As the tech world creates more and more young millionaires, the question is: How will they give back?
The Facebook founder’s recent donations give some hints, and it’s clear that others are following his model.
It’s a familiar refrain: the latest tech boom has created a growing crop of young millionaires who prefer hoodies to suits and ties. Facebook founder Mark Zuckerburg is the ultimate success story–a Harvard dropout who made billions with a brilliant idea and some coding skills. Whether Facebook is a force of good, evil, or something in between is forever up for debate, but here’s what we do know: Zuckerberg is a really generous guy. And that’s a good thing for the philanthropic organizations waiting to see what the latest generation of wealthy people will do with their money.
Mark Zuckerberg first gained attention for his philanthropic actions in 2010, when he announced on the Oprah Winfrey Show that he was giving $100 million to the beleaguered Newark, New Jersey, public school system. Zuckerberg has no ties to Newark, but as he explained in a blog post, “Newark has unfortunately become a symbol of public education’s failure–of a status quo that accepts schools that don’t succeed.” Zuckerberg added: “Rather than waiting until later in life to focus on giving back, I’ve spent a lot of the last year researching and looking for the most impactful ways to improve education starting in America.”
And indeed, Zuckerberg has continued his quest to improve American education. In December 2012, the entrepreneur announced that he’s giving $500 million in Facebook stock to the Silicon Valley Community Foundation, an organization that gives to local initiatives spanning a variety of sectors (Zuckerberg is focusing on education and health). But here’s the thing. Zuckerberg may be one of the most high-profile young tech philanthropists. He’s hardly the only one, though. And we have to imagine that at least some of the other young Silicon Valley givers are influenced by Zuckerberg’s generosity.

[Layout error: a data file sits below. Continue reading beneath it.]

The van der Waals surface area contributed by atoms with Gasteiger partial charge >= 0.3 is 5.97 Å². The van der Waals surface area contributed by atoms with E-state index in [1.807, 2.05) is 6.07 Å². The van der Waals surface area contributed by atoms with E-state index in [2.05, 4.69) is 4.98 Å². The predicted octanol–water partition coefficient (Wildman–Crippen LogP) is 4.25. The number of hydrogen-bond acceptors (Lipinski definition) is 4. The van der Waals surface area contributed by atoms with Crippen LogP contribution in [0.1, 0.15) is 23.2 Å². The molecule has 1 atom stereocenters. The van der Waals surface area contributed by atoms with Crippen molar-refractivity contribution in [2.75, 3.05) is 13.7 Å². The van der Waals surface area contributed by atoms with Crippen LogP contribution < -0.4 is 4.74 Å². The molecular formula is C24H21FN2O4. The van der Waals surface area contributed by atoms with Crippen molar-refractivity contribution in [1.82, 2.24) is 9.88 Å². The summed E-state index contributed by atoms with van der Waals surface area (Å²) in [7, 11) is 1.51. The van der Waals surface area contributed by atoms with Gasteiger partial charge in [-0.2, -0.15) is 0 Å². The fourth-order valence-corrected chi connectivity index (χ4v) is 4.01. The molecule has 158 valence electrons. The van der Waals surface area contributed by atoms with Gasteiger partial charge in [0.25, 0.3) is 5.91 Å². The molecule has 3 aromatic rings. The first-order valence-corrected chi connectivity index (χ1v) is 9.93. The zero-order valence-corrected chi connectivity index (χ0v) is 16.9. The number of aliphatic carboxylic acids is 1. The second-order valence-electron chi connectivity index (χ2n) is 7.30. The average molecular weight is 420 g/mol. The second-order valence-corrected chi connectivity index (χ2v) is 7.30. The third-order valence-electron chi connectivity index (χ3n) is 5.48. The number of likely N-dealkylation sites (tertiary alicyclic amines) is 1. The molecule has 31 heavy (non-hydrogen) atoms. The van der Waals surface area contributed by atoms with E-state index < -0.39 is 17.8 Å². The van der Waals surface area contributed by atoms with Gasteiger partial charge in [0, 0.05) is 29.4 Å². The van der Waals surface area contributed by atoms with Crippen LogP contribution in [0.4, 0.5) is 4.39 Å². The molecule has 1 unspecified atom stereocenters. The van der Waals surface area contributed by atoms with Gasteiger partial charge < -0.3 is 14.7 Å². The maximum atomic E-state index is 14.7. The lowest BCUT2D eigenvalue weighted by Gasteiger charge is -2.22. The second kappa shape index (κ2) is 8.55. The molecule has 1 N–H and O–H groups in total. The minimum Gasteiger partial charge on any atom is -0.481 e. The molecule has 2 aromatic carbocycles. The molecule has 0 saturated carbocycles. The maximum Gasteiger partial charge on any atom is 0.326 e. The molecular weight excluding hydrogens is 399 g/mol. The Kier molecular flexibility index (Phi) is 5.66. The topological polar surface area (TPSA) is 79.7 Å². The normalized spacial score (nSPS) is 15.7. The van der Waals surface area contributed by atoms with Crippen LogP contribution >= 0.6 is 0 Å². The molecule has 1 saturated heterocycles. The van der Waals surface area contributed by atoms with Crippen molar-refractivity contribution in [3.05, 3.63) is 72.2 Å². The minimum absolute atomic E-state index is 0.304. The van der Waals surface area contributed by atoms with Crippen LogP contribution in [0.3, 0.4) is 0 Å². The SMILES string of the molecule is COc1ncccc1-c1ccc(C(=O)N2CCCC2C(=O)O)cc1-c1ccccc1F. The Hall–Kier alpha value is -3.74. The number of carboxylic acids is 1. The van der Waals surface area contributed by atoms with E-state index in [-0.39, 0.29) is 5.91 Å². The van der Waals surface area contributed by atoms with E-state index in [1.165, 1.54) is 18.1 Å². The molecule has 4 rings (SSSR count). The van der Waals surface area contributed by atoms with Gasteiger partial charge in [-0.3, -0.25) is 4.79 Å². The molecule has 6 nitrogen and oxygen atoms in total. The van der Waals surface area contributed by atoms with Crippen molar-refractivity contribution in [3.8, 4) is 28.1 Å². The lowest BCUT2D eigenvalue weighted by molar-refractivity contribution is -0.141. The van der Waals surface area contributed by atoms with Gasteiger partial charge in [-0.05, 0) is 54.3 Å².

There is no typical Silicon Valley philanthropist, says Daniel Lurie, the CEO and founder of Tipping Point Community, a Bay Area organization that funds local poverty-fighting groups and often works with young donors. “I would say Silicon Valley and the financial industry folks we work with want to know the impact that they’re having. That’s a common theme,” he explains. “They don’t want to just write a check and say ‘We’ll see you next year.’ They want to know where it’s going and what the impact is. They want results.”
In a sense, this mirrors tech entrepreneurs’ professional lives: They want to a see a return on their philanthropic investment. Tipping Point works with a lot of young Silicon Valley professionals, so the organization’s methods reflect these needs. Says Lurie: “We invest our philanthropic dollars in the same way a lot of these entrepreneurs invest in their companies. If something’s not working, they make changes, and if something’s not working at Tipping Point, we’re not scared to make changes either.”
via FastCoExist – Ariel Schwartz
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